Thursday, November 26, 2009

TC SRM453.5 D1 450 (PlanarGraphShop)

Category: Dynamic Programming, Graph Theory

This problem asks us to determine the minimum number of simple planar graphs we need to exact use of N gold coins. Each planar graph has an associated cost function based on the number of vertices and edges the graph has, more specifically: cost = (number of vertices)^3 + (number of edges)^2. We should immediately see a knapsack-like algorithm which strongly suggests using dynamic programming. The main problem lies with determining what number of vertices and edges constitutes a valid simple planar graph.

Luckily there is a simple theorem which we can use as an upper bound calculation to determine whether a pairing of (#V,#E) is a valid pair. For graphs that has at least 3 vertices: if e > 3v - 6 then this will imply nonplanarity. Hence, we can deduce that all e <= 3v - 6 has a simple planar graph representation. For graphs that has less than 3 vertices we can simply hand calculate the combinations. Once we know what our valid pairings are we can construct a set of feasible cost moves based on our cost function by iterating through all possible pairings of # vertices and # edges. We then apply a simple DP algorithm to calculate the minimum number of planar graphs needed.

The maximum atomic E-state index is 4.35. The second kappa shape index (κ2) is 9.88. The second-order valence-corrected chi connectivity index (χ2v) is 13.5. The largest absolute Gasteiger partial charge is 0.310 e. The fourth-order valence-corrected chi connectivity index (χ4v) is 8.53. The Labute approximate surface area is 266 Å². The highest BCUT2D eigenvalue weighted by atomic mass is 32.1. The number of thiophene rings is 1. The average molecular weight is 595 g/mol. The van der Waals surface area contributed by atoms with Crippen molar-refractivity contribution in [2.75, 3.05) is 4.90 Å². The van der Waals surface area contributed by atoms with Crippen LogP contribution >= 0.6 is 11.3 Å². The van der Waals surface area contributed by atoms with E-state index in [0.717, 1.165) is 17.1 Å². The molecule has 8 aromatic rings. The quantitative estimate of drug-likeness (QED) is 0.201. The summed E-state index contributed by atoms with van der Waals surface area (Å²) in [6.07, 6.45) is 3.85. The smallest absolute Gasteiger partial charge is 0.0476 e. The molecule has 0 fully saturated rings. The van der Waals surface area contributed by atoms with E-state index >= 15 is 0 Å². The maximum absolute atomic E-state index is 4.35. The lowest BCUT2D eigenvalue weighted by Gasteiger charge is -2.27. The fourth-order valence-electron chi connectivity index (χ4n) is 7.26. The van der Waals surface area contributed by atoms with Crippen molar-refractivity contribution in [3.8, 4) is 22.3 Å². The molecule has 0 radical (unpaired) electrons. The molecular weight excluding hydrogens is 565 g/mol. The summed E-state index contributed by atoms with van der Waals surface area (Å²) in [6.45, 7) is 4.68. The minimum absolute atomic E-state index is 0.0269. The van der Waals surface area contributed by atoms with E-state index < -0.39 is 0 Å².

An implementation is shown below:

class PlanarGraphShop {
   int bestCount(int);

int dp[50001];
vector<int> moves;

#define INF 1 << 20

int func(int N) {
   if (N == 0) return 0;
   if (N < 0) return INF;
   if (dp[N] != -1) return dp[N];
   int res = INF;
   for (int i = 0; i < moves.size() && moves[i] <= N; i++) 
      res <?= 1 + func(N - moves[i]);
   return dp[N] = res;

int PlanarGraphShop::bestCount(int N) {
   set<int> costs;
   costs.insert(1); costs.insert(8); costs.insert(9);
   for (int v = 1; v < 37; v++) 
      for (int e = 0; e <= 3 * v - 6; e++)
         costs.insert(v*v*v + e*e);
   moves = vector<int>(costs.begin(),costs.end());
   return func(N);

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